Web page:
of the bench till she moved up higher, sat down in the vacant place,
drank some water out of the glass nearest to her, and then remained
quite still staring at the floor, utterly indifferent to the Arabs who
were devouring her with their eyes. No doubt the eyes of men had
devoured her ever since she could remember. It was obvious that they
meant nothing to her, that they did not even for an instant disturb
the current of her dreary thoughts.

Another girl was dancing, a stout, Oriental Jewess with a thick hooked
nose, large lips and bulging eyes, that looked as if they had been
newly scoured with emery powder. While she danced she sang, or rather
shouted roughly, an extraordinary melody that suggested battle, murder
and sudden death. Careless of onlookers, she sometimes scratched her
head or rubbed her nose without ceasing her contortions. Domini
guessed that this was the girl whom she had seen from the tower
dancing upon the roof in the sunset. Distance and light had indeed
transformed her. Under the lamps she was the embodiment of all that
was coarse and greasy. Even the pitiful slenderness of Irena seemed
attractive when compared with her billowing charms, which she kept in
a continual commotion that was almost terrifying.

"Hadj is nearly dead with fear," whispered Batouch, complacently.
Domini's lips curled.

"Does not Madame think Irena beautiful as the moon on the waters of
the Oued Beni-Mora?"

"Indeed I don't," she replied bluntly. "And I think a man who can be
afraid of such a little thing must be afraid of the children in the

"Little! But Irena is tall as a female palm in Ourlana."


Domini looked at her again more carefully, and saw that Batouch spoke
the truth. Irena was unusually tall, but her excessive narrowness, her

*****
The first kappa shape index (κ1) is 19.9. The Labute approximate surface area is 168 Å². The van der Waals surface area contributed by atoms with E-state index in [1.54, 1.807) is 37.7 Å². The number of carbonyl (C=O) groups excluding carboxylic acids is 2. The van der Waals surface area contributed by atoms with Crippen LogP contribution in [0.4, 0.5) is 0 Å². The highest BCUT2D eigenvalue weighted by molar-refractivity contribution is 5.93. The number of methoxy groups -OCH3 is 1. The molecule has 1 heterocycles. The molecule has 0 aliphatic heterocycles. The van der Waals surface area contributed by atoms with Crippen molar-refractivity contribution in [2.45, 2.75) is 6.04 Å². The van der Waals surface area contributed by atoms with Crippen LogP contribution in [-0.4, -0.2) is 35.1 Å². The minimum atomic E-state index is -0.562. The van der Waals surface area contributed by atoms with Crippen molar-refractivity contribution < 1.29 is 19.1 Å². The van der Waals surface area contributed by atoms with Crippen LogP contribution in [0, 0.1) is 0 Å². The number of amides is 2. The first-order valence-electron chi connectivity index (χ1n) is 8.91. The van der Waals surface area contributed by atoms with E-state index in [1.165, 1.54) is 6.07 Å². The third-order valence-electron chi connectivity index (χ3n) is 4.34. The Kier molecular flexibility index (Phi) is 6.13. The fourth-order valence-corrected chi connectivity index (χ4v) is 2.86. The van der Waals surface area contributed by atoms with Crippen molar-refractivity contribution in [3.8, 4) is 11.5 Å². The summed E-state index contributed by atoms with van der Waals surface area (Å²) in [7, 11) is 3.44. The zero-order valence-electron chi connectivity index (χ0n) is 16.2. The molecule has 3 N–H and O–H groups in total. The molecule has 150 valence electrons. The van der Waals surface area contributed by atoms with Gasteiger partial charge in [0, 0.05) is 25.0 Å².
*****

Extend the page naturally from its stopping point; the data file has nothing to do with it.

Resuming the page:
tiny bones, and the delicate way in which she held herself deceived
the eye and gave her a little appearance.

"So she is; but who could be afraid of her? Why, I could pick her up
and throw her over that moon of yours."

"Madame is strong. Madame is like the lioness. But Irena is the most
terrible girl in all Beni-Mora if she loves or if she is angry, the
most terrible in all the Sahara."

Domini laughed.

"Madame does not know her," said Batouch, imperturbably. "But Madame
can ask the Arabs. Many of the dancers of Beni-Mora are murdered, each
season two or three. But no man would try to murder Irena. No man
would dare."

The poet's calm and unimpassioned way of alluding to the most horrible
crimes as if they were perfectly natural, and in no way to be
condemned or wondered at, amazed Domini even more than his statement
about Irena.

"Why do they murder the dancers?" she asked quickly.

"For their jewels. At night, in those little rooms with the balconies
which Madame has seen, it is easy. You enter in to sleep there. You
close your eyes, you breathe gently and a little loud. The woman
hears. She is not afraid. She sleeps. She dreams. Her throat is like
that"--he threw back his head, exposing his great neck. "Just before
dawn you draw your knife from your burnous. You bend down. You cut the
throat without noise. You take the jewels, the money from the box by
the bed. You go down quietly with bare feet. No one is on the stair.
You unbar the door--and there before you is the great hiding-place."

"The great hiding-place!"

"The desert, Madame." He sipped his coffee. Domini looked at him,

Suzanne shivered. She had been listening. The loud contralto cry of
the Jewess rose up, with its suggestion of violence and of rough
indifference. And Domini repeated softly:

"The great hiding-place."

With every moment in Beni-Mora the desert seemed to become more--more
full of meaning, of variety, of mystery, of terror. Was it everything?
The garden of God, the great hiding-place of murderers! She had called
it, on the tower, the home of peace. In the gorge of El-Akbara, ere he
prayed, Batouch had spoken of it as a vast realm of forgetfulness,
where the load of memory slips from the weary shoulders and vanishes
into the soft gulf of the sands.